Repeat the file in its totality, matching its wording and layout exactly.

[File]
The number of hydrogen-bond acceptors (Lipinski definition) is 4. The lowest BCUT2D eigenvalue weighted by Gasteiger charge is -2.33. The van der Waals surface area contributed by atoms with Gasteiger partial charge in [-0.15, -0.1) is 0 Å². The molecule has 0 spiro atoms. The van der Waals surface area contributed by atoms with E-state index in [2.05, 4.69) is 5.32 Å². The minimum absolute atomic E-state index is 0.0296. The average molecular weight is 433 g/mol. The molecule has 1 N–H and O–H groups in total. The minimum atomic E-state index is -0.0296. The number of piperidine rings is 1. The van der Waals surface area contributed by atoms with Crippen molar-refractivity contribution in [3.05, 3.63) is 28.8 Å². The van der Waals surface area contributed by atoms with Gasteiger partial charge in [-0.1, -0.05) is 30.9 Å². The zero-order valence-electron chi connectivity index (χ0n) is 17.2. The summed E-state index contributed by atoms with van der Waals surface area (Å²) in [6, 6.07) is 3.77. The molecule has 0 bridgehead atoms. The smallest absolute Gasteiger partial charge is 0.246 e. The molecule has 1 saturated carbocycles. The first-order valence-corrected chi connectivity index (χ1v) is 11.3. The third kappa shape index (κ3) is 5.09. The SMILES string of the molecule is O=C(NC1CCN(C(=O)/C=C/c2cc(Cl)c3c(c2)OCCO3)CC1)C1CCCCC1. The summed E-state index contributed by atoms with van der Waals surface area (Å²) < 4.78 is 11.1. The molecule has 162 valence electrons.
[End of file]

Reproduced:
The number of hydrogen-bond acceptors (Lipinski definition) is 4. The lowest BCUT2D eigenvalue weighted by Gasteiger charge is -2.33. The van der Waals surface area contributed by atoms with Gasteiger partial charge in [-0.15, -0.1) is 0 Å². The molecule has 0 spiro atoms. The van der Waals surface area contributed by atoms with E-state index in [2.05, 4.69) is 5.32 Å². The minimum absolute atomic E-state index is 0.0296. The average molecular weight is 433 g/mol. The molecule has 1 N–H and O–H groups in total. The minimum atomic E-state index is -0.0296. The number of piperidine rings is 1. The van der Waals surface area contributed by atoms with Crippen molar-refractivity contribution in [3.05, 3.63) is 28.8 Å². The van der Waals surface area contributed by atoms with Gasteiger partial charge in [-0.1, -0.05) is 30.9 Å². The zero-order valence-electron chi connectivity index (χ0n) is 17.2. The summed E-state index contributed by atoms with van der Waals surface area (Å²) in [6, 6.07) is 3.77. The molecule has 0 bridgehead atoms. The smallest absolute Gasteiger partial charge is 0.246 e. The molecule has 1 saturated carbocycles. The first-order valence-corrected chi connectivity index (χ1v) is 11.3. The third kappa shape index (κ3) is 5.09. The SMILES string of the molecule is O=C(NC1CCN(C(=O)/C=C/c2cc(Cl)c3c(c2)OCCO3)CC1)C1CCCCC1. The summed E-state index contributed by atoms with van der Waals surface area (Å²) < 4.78 is 11.1. The molecule has 162 valence electrons.